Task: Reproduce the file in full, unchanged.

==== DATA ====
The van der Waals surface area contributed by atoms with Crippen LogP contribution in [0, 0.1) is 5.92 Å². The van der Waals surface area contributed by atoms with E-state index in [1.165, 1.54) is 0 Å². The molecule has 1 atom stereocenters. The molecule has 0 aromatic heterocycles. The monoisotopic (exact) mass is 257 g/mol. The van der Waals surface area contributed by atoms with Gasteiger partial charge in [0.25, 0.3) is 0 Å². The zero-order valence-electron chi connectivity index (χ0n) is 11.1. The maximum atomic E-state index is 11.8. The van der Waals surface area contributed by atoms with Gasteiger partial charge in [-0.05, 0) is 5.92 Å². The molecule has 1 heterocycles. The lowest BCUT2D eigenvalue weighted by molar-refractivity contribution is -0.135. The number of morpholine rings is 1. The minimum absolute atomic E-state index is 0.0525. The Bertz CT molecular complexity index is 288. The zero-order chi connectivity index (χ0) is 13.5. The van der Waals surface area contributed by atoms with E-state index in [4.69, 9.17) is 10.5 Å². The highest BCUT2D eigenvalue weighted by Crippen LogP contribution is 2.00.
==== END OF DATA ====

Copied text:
The van der Waals surface area contributed by atoms with Crippen LogP contribution in [0, 0.1) is 5.92 Å². The van der Waals surface area contributed by atoms with E-state index in [1.165, 1.54) is 0 Å². The molecule has 1 atom stereocenters. The molecule has 0 aromatic heterocycles. The monoisotopic (exact) mass is 257 g/mol. The van der Waals surface area contributed by atoms with Gasteiger partial charge in [0.25, 0.3) is 0 Å². The zero-order valence-electron chi connectivity index (χ0n) is 11.1. The maximum atomic E-state index is 11.8. The van der Waals surface area contributed by atoms with Gasteiger partial charge in [-0.05, 0) is 5.92 Å². The molecule has 1 heterocycles. The lowest BCUT2D eigenvalue weighted by molar-refractivity contribution is -0.135. The number of morpholine rings is 1. The minimum absolute atomic E-state index is 0.0525. The Bertz CT molecular complexity index is 288. The zero-order chi connectivity index (χ0) is 13.5. The van der Waals surface area contributed by atoms with E-state index in [4.69, 9.17) is 10.5 Å². The highest BCUT2D eigenvalue weighted by Crippen LogP contribution is 2.00.